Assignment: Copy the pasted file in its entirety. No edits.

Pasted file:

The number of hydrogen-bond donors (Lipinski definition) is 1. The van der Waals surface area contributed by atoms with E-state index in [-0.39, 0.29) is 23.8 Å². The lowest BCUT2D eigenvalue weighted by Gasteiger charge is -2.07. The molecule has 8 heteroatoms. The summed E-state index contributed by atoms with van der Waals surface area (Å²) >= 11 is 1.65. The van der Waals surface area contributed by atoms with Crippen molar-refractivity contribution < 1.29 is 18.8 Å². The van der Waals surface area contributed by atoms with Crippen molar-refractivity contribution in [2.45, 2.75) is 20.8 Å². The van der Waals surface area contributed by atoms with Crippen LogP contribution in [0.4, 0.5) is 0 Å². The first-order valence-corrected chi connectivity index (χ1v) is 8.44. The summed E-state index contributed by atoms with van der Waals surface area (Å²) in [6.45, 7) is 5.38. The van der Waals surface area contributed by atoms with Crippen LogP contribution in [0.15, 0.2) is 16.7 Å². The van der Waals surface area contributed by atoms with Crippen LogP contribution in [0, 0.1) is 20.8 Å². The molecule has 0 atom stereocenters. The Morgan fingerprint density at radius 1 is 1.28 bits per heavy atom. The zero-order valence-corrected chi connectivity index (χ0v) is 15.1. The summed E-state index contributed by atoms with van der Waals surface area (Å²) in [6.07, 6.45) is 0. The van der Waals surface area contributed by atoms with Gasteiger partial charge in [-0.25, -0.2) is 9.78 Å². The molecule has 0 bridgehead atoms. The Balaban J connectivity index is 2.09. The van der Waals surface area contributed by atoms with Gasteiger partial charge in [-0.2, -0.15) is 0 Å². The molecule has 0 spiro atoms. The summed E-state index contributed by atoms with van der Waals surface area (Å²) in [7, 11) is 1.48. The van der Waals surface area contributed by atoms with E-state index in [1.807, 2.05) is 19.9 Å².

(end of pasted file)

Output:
The number of hydrogen-bond donors (Lipinski definition) is 1. The van der Waals surface area contributed by atoms with E-state index in [-0.39, 0.29) is 23.8 Å². The lowest BCUT2D eigenvalue weighted by Gasteiger charge is -2.07. The molecule has 8 heteroatoms. The summed E-state index contributed by atoms with van der Waals surface area (Å²) >= 11 is 1.65. The van der Waals surface area contributed by atoms with Crippen molar-refractivity contribution < 1.29 is 18.8 Å². The van der Waals surface area contributed by atoms with Crippen molar-refractivity contribution in [2.45, 2.75) is 20.8 Å². The van der Waals surface area contributed by atoms with Crippen LogP contribution in [0.4, 0.5) is 0 Å². The first-order valence-corrected chi connectivity index (χ1v) is 8.44. The summed E-state index contributed by atoms with van der Waals surface area (Å²) in [6.45, 7) is 5.38. The van der Waals surface area contributed by atoms with Crippen LogP contribution in [0.15, 0.2) is 16.7 Å². The van der Waals surface area contributed by atoms with Crippen LogP contribution in [0, 0.1) is 20.8 Å². The molecule has 0 atom stereocenters. The Morgan fingerprint density at radius 1 is 1.28 bits per heavy atom. The zero-order valence-corrected chi connectivity index (χ0v) is 15.1. The summed E-state index contributed by atoms with van der Waals surface area (Å²) in [6.07, 6.45) is 0. The van der Waals surface area contributed by atoms with Gasteiger partial charge in [-0.25, -0.2) is 9.78 Å². The molecule has 0 bridgehead atoms. The Balaban J connectivity index is 2.09. The van der Waals surface area contributed by atoms with Gasteiger partial charge in [-0.2, -0.15) is 0 Å². The molecule has 0 spiro atoms. The summed E-state index contributed by atoms with van der Waals surface area (Å²) in [7, 11) is 1.48. The van der Waals surface area contributed by atoms with E-state index in [1.807, 2.05) is 19.9 Å².